Oct 2, 2012

You Only Need One Of Anything

Just watched the ESPN 30 for 30 movie “Broke”.  Stunning!
(If it becomes available online, I’ll post the link here.)

Through pro athletes telling their personal tragedies, “Broke” presents a painfully real montage of squandered wealth and opportunity.  The movie-maker acknowledges the problem – in most cases, athletes come from poor homes and communities, become extravagantly wealthy with their signing bonus, and have no clue about dealing with wealth.

Billions of dollars that could have gone to trust funds for children, charitable foundations, investments in sound business opportunities, and decades of comfortable “retirement” living has instead rained on strippers, settled paternity suits, disappeared in dubious investment schemes, and myriad other forms of dissipation.

At NFL Rookie Orientation, Herm Edwards admonishes the young nouveau riche, “You only need one of anything.”  One home, one car, one gold chain, “not a Mr. T starter set”, and presumably, only one baby mama.

The barrage of failure anecdotes in “Broke” was withering.  I was truly sad that none of the athletes had someone who could speak financial wisdom into their lives.  From Bernie Kosar who suffered an alcoholic father to numerous athletes from the ghetto who may have never known their fathers, there was a consistent backstory to “Broke” – most of these athletes grew up without learning to trust a father (or father-figure) who could help them understand the world.

Then, the most remarkable thing happened.  At sixty-eight minutes into the live airing of the movie, a Buick commercial comes on.  Maybe you’ve seen it.


Here’s the irony that nearly knocked me over, “Broke” was sponsored by a commercial featuring a pitchman who is famously successful in the financial world as well as the football world – Peyton Manning.  And in the commercial, Peyton is driving his beautiful Buick over to a cookout at his dad’s house – former pro QB, Archie Manning.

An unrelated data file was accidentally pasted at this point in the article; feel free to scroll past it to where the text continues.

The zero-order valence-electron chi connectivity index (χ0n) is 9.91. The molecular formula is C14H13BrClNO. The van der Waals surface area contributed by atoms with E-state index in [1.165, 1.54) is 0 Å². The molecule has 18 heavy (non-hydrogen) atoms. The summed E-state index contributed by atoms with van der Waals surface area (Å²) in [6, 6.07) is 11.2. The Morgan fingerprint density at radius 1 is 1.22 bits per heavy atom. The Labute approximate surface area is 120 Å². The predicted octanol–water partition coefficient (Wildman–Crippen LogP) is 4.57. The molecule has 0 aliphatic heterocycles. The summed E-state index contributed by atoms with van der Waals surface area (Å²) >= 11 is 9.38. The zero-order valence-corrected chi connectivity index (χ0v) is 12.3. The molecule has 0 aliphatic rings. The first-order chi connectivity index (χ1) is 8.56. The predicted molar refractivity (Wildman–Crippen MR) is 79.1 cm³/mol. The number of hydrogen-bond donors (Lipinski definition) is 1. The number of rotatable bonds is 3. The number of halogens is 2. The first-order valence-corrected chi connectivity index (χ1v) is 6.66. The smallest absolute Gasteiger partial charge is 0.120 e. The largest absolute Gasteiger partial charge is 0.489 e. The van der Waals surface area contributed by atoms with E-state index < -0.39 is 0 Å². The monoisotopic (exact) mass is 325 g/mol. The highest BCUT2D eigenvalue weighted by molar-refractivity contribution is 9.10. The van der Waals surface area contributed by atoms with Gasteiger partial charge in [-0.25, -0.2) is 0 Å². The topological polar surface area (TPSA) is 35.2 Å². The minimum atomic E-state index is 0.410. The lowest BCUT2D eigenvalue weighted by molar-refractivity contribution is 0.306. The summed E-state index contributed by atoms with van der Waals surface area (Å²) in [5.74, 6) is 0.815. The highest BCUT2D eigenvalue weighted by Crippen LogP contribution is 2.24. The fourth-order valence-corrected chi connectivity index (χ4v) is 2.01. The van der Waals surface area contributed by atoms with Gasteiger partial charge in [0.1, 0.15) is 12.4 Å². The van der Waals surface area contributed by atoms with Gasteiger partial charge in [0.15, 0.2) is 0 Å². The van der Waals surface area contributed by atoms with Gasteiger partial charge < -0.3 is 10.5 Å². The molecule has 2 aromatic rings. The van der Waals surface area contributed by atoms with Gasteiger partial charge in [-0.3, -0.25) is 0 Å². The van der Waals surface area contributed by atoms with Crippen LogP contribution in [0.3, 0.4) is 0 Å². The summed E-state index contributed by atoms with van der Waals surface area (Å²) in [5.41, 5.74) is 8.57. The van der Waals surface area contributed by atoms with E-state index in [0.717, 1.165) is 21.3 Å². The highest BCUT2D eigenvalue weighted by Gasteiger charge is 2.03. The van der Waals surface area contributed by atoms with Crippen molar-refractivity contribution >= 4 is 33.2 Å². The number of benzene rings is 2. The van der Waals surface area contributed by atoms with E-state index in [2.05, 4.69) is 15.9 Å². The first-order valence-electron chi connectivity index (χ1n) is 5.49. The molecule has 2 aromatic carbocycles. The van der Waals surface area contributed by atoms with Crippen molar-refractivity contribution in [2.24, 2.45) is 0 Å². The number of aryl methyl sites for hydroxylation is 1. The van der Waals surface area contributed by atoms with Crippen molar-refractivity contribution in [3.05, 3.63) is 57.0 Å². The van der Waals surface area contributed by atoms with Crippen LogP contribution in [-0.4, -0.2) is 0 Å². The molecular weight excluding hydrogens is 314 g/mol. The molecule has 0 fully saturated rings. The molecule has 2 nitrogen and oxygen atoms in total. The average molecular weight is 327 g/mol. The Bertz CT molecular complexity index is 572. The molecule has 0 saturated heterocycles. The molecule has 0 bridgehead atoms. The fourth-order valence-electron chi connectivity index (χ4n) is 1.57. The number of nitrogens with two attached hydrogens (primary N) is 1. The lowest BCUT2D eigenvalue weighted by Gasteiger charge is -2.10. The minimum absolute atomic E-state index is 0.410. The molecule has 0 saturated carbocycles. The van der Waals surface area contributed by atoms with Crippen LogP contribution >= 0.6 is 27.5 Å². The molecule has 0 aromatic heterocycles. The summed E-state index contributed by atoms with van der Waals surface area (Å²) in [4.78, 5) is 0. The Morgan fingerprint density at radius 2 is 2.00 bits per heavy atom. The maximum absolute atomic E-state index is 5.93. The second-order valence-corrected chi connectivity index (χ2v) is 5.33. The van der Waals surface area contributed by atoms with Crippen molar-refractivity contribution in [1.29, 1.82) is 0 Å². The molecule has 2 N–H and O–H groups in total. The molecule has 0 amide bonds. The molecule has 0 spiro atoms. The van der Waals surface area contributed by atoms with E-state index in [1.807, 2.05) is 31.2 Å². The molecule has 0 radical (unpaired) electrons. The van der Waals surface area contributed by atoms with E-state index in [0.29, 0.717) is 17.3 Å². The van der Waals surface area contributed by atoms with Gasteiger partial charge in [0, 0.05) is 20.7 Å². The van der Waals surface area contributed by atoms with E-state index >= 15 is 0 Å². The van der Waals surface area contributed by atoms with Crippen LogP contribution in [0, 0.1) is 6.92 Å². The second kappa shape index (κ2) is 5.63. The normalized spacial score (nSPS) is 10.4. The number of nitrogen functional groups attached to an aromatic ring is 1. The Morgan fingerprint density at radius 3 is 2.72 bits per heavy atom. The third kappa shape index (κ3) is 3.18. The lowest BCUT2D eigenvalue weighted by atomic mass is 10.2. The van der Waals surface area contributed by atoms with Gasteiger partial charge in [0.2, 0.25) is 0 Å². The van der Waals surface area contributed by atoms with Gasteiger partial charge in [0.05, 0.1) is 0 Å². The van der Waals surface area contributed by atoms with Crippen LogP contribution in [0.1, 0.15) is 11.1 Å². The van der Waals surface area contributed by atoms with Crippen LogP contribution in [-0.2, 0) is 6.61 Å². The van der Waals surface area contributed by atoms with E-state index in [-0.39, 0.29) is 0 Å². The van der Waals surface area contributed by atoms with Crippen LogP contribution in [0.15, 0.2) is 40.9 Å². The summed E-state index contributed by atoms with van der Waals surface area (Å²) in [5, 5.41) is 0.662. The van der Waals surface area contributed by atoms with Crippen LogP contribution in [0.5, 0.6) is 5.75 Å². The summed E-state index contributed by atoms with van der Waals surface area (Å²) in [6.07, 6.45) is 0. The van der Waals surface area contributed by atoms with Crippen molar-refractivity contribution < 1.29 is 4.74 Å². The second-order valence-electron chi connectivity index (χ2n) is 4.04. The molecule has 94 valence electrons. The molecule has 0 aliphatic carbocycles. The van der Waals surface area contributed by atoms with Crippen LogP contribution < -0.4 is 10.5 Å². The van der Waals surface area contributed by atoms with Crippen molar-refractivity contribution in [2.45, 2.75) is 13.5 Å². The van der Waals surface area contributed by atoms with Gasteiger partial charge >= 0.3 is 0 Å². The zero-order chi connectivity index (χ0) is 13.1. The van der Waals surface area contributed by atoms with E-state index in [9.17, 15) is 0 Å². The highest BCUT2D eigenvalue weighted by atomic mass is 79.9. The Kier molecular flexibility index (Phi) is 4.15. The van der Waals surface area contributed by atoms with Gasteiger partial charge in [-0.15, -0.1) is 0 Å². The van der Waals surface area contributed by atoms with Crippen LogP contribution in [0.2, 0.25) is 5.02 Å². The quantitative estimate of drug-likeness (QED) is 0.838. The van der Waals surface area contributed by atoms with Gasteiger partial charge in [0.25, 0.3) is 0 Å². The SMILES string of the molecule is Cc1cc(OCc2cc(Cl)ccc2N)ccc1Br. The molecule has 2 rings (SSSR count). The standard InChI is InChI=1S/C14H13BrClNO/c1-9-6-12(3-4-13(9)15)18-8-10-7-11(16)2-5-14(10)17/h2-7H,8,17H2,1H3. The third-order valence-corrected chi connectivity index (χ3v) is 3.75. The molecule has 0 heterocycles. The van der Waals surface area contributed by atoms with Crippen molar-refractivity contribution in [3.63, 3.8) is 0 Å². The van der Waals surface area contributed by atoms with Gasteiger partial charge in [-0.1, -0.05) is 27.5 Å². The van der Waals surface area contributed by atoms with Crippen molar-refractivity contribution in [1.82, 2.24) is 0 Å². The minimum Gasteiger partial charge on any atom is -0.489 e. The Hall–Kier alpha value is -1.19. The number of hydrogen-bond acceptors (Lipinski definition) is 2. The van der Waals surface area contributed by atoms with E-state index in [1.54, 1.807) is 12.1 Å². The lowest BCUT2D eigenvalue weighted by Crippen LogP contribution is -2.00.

My high-placed sources at Google tell me that Peyton has a current net worth of $115million and is playing under a $98m contract.  Little brother Eli is probably just driving a Chevy considering his paltry $60m net worth and $97m contract.  Are the Manning boys having to pay Mom & Dad’s rent?  Probably not.  Although only earning $600,000 in 1981, his last year in the league, thirty years later, Archie’s net worth is reportedly $10m*.

I don’t know anything about Manning home life, but I doubt it was at all like what Bernie Kosar reports – a father who lashed him a belt if Bernie was slow fetching dad’s next beer.  Senior Kosar later bilked his son out of millions of Bernie’s money.

So, what’s the big point here?  There will always be someone who’s more than capable of separating a fool and his money.  My question – for all my readers, all you dads – are you doing what is necessary to raise financially wise adults?  And children, are you listening?

ESPN is going to run “Broke” several more times in the coming week.  I hope you dads will watch it with your kids – 10 years and up, for sure.  And then, get serious about raising future Reggie Wilkes**, not KeithMcCants***.  Let me know if I can help.

By the way, did you hear about the former pro quarterback who was paid $100m just to borrow his name for a few years?  It’s all true.

Clark H Smith


*All things being equal, if the Manning boys do at least as well as dad after football, each will have estates worth over a half a billion dollars when they’re Pop’s age.

** During his football career, Wilkes began working at Merrill Lynch. After about 10 years at Merrill, he left to found his own company, ProCap LLC. He rejoined Merrill in 2007, about three years after selling ProCap.  Wilkes net worth in 2011 - $200m.

*** "I wish I had never had any money," McCants said during an interview at the Pinellas County jail, where he has been held since April 23 on a fugitive warrant from Mobile. "I would've been great without money. It's a sad story, but it's a true story. Money destroyed everything around me and everything I care for, my family, my so-called friends. I just want enough to live on. I never want to be rich again."